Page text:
This article is for:
* Students who want to understand the true cost of their education and the sacrifices their parents make in order to make better choices with their careers.
* Parents who make too much to get financial aid, but not enough to feel like they can comfortably afford private school.
* Students and parents who feel bad for attending or sending their kids to public school or have a tinge of envy for those kids who do go to private school.
Congratulations for getting accepted to your grade school or college of choice! You’ve now got to make a decision on how to spend what will likely be your parent’s money if you aren’t getting a scholarship.
I’ve been a big proponent of attending public schools over private schools because I’m biased. I attended international private schools when I lived in Asia, attended a public high school, and went to a public college. I found very little difference in education between my private middle school and public high school. Upon graduating from William & Mary, I got a good enough job that helped me reach financial independence a little sooner than normal.
We all know there’s no guarantee of doing anything special or being anything special just because you went to a private school. With the internet making education free, it’s hard to justify paying record high tuition for a private education unless you’re rich (make 10X the private school tuition per kid). Yet, many parents pay for religious reasons, fear of missing out, the desire for smaller class sizes and more attention for their kids, and the need for a more customized program if their child has special needs.
These reasons all make sense, and I respect them.
However, if you send your child to private school and pay full tuition, there is one guarantee. It is that you will spend a fortune. A lot of parents who advocate for private school got grants for their children to attend. That’s wonderful. But I’m talking about the parents whose children don’t get need based grants because they make a little too much, but not enough to feel wealthy. You know, those families making around $150,000 – $350,000 a year, depending on where they live and how many children they have.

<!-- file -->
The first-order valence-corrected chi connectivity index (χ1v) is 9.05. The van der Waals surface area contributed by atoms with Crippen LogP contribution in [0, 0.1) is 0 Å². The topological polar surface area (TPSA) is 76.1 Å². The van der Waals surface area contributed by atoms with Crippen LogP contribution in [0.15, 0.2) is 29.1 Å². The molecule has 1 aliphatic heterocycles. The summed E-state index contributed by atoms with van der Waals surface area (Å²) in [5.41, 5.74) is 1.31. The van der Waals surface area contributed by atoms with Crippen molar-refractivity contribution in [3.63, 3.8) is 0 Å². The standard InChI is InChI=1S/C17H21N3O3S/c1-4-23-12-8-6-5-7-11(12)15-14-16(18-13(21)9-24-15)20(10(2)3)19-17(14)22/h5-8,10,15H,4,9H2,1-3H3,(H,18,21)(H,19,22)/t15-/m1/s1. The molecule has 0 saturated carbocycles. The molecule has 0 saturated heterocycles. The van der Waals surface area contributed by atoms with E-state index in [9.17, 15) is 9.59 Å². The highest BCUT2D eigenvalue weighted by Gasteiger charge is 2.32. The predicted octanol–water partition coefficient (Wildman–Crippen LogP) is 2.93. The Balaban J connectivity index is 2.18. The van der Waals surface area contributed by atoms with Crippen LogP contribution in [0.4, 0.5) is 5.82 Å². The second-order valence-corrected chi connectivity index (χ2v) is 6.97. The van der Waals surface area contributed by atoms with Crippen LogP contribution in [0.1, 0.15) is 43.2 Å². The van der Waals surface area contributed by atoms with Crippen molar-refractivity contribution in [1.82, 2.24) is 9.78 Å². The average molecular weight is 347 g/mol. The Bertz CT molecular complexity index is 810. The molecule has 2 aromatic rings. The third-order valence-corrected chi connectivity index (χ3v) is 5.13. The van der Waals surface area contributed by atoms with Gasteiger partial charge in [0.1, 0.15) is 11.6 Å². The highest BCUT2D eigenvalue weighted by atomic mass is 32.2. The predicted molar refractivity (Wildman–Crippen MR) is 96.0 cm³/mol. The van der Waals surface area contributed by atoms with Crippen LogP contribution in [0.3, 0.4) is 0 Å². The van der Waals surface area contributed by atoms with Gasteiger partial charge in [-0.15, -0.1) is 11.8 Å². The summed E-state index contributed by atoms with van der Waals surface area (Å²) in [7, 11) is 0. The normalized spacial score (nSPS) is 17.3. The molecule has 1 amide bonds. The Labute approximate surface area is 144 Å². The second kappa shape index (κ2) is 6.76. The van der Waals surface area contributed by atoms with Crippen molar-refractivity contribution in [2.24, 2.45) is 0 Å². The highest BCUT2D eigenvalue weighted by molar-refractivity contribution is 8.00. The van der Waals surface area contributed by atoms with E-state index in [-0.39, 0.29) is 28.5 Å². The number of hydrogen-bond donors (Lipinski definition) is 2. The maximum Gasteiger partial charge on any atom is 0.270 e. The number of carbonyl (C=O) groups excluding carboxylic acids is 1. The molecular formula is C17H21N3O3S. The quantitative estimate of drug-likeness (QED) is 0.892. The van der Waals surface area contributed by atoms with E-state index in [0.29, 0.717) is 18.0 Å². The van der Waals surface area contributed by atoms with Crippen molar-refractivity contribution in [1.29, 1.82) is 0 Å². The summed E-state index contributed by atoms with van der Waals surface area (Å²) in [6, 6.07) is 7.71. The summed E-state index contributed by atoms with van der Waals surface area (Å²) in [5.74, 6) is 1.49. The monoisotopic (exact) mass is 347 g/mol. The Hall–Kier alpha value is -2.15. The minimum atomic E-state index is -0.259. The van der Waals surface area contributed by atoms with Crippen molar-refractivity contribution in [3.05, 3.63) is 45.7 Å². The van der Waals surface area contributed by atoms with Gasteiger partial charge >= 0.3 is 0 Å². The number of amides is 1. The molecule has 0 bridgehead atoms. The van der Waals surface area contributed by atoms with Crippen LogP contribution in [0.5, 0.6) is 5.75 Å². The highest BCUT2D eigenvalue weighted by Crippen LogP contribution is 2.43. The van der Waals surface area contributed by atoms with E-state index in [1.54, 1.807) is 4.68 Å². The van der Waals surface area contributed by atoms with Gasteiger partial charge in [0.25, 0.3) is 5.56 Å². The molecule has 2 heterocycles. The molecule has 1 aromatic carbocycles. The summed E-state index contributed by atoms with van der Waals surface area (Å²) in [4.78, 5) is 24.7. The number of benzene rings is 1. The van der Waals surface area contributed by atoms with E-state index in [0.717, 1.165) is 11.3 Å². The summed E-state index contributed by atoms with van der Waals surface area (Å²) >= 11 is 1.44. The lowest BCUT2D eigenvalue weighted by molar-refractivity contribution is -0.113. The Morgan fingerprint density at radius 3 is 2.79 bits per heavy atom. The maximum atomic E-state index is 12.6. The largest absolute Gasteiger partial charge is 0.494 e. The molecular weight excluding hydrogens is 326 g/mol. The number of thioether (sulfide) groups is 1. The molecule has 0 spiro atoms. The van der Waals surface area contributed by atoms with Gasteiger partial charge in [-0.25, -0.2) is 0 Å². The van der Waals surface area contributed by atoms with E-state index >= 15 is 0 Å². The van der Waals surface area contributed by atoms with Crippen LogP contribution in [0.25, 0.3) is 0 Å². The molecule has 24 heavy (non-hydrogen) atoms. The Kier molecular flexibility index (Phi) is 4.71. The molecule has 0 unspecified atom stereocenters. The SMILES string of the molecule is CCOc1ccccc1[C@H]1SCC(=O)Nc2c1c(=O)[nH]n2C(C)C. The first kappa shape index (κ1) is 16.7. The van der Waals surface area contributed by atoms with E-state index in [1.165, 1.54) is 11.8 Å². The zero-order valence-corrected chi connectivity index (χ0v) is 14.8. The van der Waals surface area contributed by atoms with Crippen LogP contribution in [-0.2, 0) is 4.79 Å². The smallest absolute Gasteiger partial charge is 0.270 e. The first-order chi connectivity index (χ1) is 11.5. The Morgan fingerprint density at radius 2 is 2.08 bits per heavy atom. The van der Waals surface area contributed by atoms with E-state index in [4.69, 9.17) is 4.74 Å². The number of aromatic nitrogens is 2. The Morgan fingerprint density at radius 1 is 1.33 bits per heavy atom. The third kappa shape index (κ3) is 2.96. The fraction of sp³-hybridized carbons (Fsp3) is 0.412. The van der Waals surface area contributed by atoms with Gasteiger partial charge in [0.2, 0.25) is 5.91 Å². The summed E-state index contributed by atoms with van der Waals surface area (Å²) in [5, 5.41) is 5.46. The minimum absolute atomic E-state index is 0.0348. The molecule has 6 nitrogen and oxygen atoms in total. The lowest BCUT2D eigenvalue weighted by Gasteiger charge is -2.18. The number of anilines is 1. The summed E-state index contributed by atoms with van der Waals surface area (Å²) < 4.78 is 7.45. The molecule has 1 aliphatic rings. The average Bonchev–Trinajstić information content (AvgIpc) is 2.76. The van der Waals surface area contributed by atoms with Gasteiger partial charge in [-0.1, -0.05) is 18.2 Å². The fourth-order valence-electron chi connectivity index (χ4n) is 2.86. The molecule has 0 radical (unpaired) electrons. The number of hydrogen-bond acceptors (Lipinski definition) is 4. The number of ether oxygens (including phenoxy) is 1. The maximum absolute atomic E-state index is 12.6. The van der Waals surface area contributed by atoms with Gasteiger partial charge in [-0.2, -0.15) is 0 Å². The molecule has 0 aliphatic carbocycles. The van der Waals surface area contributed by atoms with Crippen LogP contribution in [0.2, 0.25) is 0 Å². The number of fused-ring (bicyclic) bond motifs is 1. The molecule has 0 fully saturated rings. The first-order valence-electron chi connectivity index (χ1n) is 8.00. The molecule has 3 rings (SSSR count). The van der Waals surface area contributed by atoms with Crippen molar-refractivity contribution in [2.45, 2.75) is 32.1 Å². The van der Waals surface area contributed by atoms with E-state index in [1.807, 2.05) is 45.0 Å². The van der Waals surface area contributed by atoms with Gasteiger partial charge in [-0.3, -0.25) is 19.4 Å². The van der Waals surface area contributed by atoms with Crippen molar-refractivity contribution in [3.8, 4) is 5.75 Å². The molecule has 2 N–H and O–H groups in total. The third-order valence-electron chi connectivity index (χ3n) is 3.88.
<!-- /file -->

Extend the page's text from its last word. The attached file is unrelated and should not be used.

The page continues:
Forgoing One Million Dollars To Attend Private School
Given I’m biased for a public education, let’s remove my bias by simply doing the math on how much it will cost to send your child to private school from K-12 and four years of college.
Below is a graph I put together with the tuition costs of real private school tuitions in San Francisco. Further, families generally have to pay an additional $1,000 – $4,000 in donations, books, excursions and so forth. These tuition rates are very similar in other big cities such as New York City, Boston, Washington D.C., Los Angeles, and Seattle.
As you can see from the chart, if you plan to send your little one to private school in San Francisco starting from Kindergarten, you will eventually spend at least $683,992 in tuition through college graduation. But since you can get a guaranteed risk free rate of return of ~2.85%, your real cost is closer to $887,379 if you start with $40,234 (weighted average tuition), add $40,234 for 16 years and watch the returns compound.
But if you returned a conservative 5.4% a year, the average return of a 100% bond allocation since the 1920s, your opportunity cost rises to $1,129,781. Therefore, it is highly reasonable to assume a total cost of over $1,000,000 for a private school education, especially since I haven’t even calculated the ever rising cost of tuition or the add-ons in my chart.
If you are like most investors, you’ll likely have a majority weighting in stocks over bonds. With a 60/40 stock/bond allocation, you might see a compounded 7% annual return leading to a total cost of $1,319,368 in 16 years for your child’s private school education.
Now of course you must pay for public college tuition in lieu of private college tuition. That amount comes to $13,500 a year for a school like UC Berkeley, which still makes the total private school cost over $1,000,000.
Here’s another example I put together for a parent who wants to send their kid to The Dalton School in NYC and then Yale in Connecticut. As you can see from the chart, the cost of tuition is even more than my West Coast example. With a 10% annual compounded return, we’re talking over $2,000,000 in private tuition costs for your child!
Tuition Costs For Other Private Grade Schools Around The Country
The Brearley School (K-12, NY, NY): $47,650
Horace Mann School (K-12, NY, NY): $48,600
Trinity School, (K-12, NY, NY): $49,750 (K-11) – $50,355 (12)
The Cathedral School For Boys (K-12, SF, CA): $31,200